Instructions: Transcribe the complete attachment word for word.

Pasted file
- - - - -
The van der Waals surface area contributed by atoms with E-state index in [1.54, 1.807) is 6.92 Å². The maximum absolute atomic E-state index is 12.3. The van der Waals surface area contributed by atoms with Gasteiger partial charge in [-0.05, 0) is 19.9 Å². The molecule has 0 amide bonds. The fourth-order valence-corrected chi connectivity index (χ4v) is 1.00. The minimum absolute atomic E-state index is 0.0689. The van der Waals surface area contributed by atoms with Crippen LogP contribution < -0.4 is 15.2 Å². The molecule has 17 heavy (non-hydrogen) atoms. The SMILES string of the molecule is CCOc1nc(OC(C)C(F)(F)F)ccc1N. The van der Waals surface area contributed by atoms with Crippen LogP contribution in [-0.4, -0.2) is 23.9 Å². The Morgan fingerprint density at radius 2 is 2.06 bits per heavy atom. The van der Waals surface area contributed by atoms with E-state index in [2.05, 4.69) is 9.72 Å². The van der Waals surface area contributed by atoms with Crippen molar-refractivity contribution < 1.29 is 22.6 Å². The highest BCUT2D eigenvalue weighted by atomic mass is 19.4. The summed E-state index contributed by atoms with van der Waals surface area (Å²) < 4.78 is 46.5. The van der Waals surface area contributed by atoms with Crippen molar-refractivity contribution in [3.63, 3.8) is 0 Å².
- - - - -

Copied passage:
The van der Waals surface area contributed by atoms with E-state index in [1.54, 1.807) is 6.92 Å². The maximum absolute atomic E-state index is 12.3. The van der Waals surface area contributed by atoms with Gasteiger partial charge in [-0.05, 0) is 19.9 Å². The molecule has 0 amide bonds. The fourth-order valence-corrected chi connectivity index (χ4v) is 1.00. The minimum absolute atomic E-state index is 0.0689. The van der Waals surface area contributed by atoms with Crippen LogP contribution < -0.4 is 15.2 Å². The molecule has 17 heavy (non-hydrogen) atoms. The SMILES string of the molecule is CCOc1nc(OC(C)C(F)(F)F)ccc1N. The van der Waals surface area contributed by atoms with Crippen LogP contribution in [-0.4, -0.2) is 23.9 Å². The Morgan fingerprint density at radius 2 is 2.06 bits per heavy atom. The van der Waals surface area contributed by atoms with E-state index in [2.05, 4.69) is 9.72 Å². The van der Waals surface area contributed by atoms with Crippen molar-refractivity contribution < 1.29 is 22.6 Å². The highest BCUT2D eigenvalue weighted by atomic mass is 19.4. The summed E-state index contributed by atoms with van der Waals surface area (Å²) < 4.78 is 46.5. The van der Waals surface area contributed by atoms with Crippen molar-refractivity contribution in [3.63, 3.8) is 0 Å².